Nonna Bannister carried a secret almost to her Tennessee grave: the diaries she kept as a young girl experiencing the horrors of the Holocaust while learning compassion and love for her fellow human beings. Nonna’s writings tell the remarkable tale of how a Russian girl, born into a family that had known wealth and privileges, was exposed to the concentration camps and learned the value of human life and the importance of forgiveness.
This biography distinguishes itself from other holocaust biographies in that it shows the hardships of WWII from the perspective of an affluent Russian. Nonna grows up in the middle of chaos. She sees humankind’s cruelty and compassion, endures hardship and accepts blessings, is forcibly separated from family and discovers her own resilience. I highly recommend this book especially to those who study WWII.
In this candid and gripping account, President George W. Bush describes the critical decisions that shaped his presidency and personal life.
George W. Bush served as president of the United States during eight of the most consequential years in American history. The decisions that reached his desk impacted people around the world and defined the times in which we live.
Whether you love him or hate him, President Bush served during a period of great change for our country and the world. His biography doesn’t cover every aspect of his presidency, instead it focuses on those decisions he feels defined it. Decision Points is an enlightening glimpse behind the doors of the oval office and Bush’s decision making process.
Deana Martin’s captivating and heartfelt memoir of her father, the son of an Italian immigrant from modest beginnings who worked his way to the top of the Hollywood firmament to become one of the greatest stars of all time.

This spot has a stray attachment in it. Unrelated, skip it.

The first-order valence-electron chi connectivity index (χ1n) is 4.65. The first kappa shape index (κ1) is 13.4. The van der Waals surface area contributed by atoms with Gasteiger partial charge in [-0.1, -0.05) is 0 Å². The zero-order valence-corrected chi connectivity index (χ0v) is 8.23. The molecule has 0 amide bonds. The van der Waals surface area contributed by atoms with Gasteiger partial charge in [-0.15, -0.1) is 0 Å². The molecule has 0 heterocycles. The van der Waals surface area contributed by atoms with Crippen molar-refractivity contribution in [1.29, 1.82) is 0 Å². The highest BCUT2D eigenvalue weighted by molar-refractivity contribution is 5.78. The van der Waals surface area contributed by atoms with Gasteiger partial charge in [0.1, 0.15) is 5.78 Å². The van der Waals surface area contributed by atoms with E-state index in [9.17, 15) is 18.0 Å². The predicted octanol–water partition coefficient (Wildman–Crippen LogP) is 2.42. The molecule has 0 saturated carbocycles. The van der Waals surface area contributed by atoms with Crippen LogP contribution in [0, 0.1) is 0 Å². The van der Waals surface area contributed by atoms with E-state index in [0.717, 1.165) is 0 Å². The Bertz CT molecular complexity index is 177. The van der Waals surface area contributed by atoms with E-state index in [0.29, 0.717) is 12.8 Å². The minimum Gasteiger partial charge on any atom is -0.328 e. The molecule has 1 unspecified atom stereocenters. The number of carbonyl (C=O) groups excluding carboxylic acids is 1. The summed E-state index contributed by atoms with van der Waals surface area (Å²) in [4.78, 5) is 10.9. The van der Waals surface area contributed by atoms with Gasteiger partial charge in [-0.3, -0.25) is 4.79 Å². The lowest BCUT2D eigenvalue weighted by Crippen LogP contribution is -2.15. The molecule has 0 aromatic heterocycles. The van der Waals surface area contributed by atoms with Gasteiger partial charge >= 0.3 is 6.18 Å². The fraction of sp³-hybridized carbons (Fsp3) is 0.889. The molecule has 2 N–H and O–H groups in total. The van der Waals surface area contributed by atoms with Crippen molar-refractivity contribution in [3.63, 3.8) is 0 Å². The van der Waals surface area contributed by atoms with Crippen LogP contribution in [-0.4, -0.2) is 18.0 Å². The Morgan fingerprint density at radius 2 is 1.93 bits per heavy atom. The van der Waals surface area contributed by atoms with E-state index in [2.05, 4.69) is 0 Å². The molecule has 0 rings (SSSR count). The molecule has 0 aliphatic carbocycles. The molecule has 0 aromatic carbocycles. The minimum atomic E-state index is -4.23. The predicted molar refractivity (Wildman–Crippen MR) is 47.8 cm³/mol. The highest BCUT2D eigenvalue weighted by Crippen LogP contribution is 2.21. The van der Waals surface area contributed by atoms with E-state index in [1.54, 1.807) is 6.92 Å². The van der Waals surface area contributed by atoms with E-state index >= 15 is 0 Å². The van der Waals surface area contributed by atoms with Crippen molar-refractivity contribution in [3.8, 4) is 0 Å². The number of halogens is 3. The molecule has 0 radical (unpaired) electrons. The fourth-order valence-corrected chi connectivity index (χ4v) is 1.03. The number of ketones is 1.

Charming, debonair, and impeccably attired in a black tuxedo, Dean Martin was coolness incarnate. His music provided the soundtrack of romance, and his image captivated movie and television audiences for more than fifty years. His daughter Deana was among his most devoted fans, but she also knew a side of him that few others ever glimpsed.
I been a Dino fan since before I can remember. I remember watching his television program when I was a child – not understanding the jokes, but loving the atmosphere it created. As an adult I’ve added his music to my collection and never tire of his voice.
Deana’s account of life with Dean Martin is both lovely and heartbreaking. As a daughter from his first marriage, she was witnessed the struggling entertainer and the superstar. She doesn’t shy away from discussing his shortcomings, but her affection and respect shines through.
In this book, Ricci Martin takes readers on a tour through his childhood, from the star-studded parties to the exploration of three marriages, eight kids, one family, to the treasured one-on-one time he shared with his father. He also discusses Dean’s first meeting with Jerry Lewis and divulges his father’s version of the Martin and Lewis breakup.
That’s Amore is a delightful book filled with humorous anecdotes and loving memories. Ricci reveals tidbits that are priceless and every Dean Martin fan will appreciate what it has to offer. However, it’s obviously written through a lens of affection.
A good deal of this book shares information about Martin’s children and what their life was like. Their father’s influence is evident, but it appears Ricci was shielded or blinded from his father’s flaws. As biographies go, it’s a fine example. If you’re a fan of Dean Martin, this is a must read.